Once Unilever collects and normalizes the product, customer and inventory data, AI will help divine insights from the whole to find opportunities to create more sustainable packaging and put out information about recycling the newly recyclable materials to consumers.

"The most important asset that everyone in this room has is the data, except it's locked up sometimes in silos," Nadella said, speaking to 16,000 summit attendees in a keynote. "The partnership that we [including Adobe] formed with SAP was to say, 'If we unlock this data and help each of you enrich this data, how you connect with customers, or how you manage your supply chain, or how you drive initiatives like sustainability can all be driven through all the data.'"

Partners see benefits, Salesforce weighs in

On the exhibit hall floor, Adobe partners said ODI will, in time, save development work for their customers. Gregg Johnson, CEO of call tracking and analytics vendor Invoca, based in Santa Barbara, Calif., said his company can do all the things that ODI does, but it's a laborious process. ODI will certainly help his company set up its services with marketing teams at big customers such as Dish Network and wireless phone network providers faster.

"It's super interesting to us," Johnson said. He added that being able to tie Adobe's web behavioral data to SAP order management systems can help extend marketers' understanding of the sale and more precisely spend on promotions such as Google ads. "Our whole goal is to get the marketers as close to revenue as possible."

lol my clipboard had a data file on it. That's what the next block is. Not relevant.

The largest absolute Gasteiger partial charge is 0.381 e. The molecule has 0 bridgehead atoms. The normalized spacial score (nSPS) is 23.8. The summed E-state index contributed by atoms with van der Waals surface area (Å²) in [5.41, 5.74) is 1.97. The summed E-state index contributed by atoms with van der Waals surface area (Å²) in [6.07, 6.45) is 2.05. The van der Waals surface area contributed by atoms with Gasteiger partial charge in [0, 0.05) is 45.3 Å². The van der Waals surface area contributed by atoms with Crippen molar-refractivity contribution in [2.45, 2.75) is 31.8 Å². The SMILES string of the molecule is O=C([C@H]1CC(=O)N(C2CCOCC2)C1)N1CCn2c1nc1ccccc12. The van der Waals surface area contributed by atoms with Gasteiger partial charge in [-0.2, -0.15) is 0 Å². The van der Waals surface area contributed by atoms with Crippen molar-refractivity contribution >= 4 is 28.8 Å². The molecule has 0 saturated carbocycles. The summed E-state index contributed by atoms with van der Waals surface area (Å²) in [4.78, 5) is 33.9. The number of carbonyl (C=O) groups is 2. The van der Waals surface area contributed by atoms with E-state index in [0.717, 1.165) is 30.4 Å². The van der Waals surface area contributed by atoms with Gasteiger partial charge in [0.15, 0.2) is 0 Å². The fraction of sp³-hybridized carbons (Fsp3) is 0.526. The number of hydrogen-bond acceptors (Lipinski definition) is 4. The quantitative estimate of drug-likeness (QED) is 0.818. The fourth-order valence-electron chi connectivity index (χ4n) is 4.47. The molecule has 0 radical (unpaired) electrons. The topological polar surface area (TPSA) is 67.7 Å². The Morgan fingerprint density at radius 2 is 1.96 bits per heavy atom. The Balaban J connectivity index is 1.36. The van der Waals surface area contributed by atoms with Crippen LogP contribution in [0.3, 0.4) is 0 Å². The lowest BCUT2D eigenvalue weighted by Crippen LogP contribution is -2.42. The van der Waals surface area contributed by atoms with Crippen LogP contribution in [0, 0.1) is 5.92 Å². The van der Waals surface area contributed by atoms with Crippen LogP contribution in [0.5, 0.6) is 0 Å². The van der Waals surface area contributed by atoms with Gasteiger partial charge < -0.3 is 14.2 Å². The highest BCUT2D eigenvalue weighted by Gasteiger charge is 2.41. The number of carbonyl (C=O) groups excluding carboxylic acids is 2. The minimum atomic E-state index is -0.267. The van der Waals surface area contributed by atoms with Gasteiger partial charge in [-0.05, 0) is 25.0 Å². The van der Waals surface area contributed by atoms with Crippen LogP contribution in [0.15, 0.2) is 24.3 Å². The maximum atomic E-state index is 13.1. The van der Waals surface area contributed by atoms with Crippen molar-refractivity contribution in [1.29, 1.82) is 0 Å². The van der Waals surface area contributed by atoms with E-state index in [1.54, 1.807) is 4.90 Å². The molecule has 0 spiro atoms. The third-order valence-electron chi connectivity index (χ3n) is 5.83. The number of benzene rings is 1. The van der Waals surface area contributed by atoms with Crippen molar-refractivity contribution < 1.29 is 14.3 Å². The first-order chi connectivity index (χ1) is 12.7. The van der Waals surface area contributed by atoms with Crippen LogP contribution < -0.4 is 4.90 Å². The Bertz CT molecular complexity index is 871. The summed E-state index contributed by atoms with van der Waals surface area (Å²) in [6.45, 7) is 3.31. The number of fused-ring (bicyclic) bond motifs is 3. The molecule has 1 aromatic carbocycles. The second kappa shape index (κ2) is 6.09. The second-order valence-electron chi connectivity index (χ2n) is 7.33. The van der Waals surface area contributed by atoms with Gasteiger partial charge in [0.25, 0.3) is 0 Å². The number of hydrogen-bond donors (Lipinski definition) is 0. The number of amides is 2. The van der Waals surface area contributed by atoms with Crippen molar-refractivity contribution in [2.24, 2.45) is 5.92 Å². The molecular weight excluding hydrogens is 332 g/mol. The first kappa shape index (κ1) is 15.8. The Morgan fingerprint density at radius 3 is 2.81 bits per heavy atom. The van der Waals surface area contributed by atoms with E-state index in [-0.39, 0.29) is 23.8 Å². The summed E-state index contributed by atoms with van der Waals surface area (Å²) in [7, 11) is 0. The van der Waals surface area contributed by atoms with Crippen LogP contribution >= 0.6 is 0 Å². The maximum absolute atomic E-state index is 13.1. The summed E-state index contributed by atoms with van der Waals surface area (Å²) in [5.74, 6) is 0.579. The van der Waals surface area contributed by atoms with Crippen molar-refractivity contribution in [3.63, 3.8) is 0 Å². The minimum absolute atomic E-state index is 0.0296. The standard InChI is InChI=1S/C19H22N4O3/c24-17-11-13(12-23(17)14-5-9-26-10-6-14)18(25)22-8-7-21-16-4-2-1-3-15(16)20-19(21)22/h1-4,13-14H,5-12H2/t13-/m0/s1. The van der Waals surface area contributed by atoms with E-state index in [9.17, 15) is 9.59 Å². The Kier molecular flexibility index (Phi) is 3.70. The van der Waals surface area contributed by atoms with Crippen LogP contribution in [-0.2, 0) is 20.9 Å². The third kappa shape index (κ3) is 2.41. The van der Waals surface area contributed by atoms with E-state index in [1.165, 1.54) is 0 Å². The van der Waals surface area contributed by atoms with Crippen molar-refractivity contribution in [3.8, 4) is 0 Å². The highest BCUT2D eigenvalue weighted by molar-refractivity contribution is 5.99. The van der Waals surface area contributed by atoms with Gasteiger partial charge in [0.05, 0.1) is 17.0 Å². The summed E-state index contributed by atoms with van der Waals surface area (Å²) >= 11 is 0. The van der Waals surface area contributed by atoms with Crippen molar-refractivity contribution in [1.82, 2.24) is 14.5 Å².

Some of Invoca's most effective implementations involve using Adobe web analytics and Salesforce CRM, Johnson said. For its part, when asked to comment on ODI for this article, Salesforce didn't specifically refer to the Adobe-Microsoft-SAP common data model. But the CRM giant did comment on how data flow affects customer experience.

"Unlocking siloed data from across disparate and legacy systems to create a single view of the customer is critical," Patrick Stokes, senior vice president of product management at Salesforce Customer 360, said in an emailed statement. "And even more critical is turning that single view of the customer into intelligent, personalized cross-channel customer experiences."

'Intentions good'

The Adobe-Microsoft-SAP common data model can help solve the marketer's most vexing problem, making data work across their various technologies to enable their campaigns, said Glen Hartman, senior managing director for Accenture Interactive, one of the companies on the newly formed ODI partner advisory council.

He pointed out that other forces are helping to address that, too, such as consolidation in the market.

When Adobe bought marketing automation platform Marketo and dominant e-commerce vendor Magento last year, it eliminated data interoperability headaches between the platforms, ultimately reducing the development support customers would need to use the formerly unintegrated tools.

"Any way to make the data flow easier between systems is a nice thing for marketers," Hartman said. As for ODI, "I think the intention is good."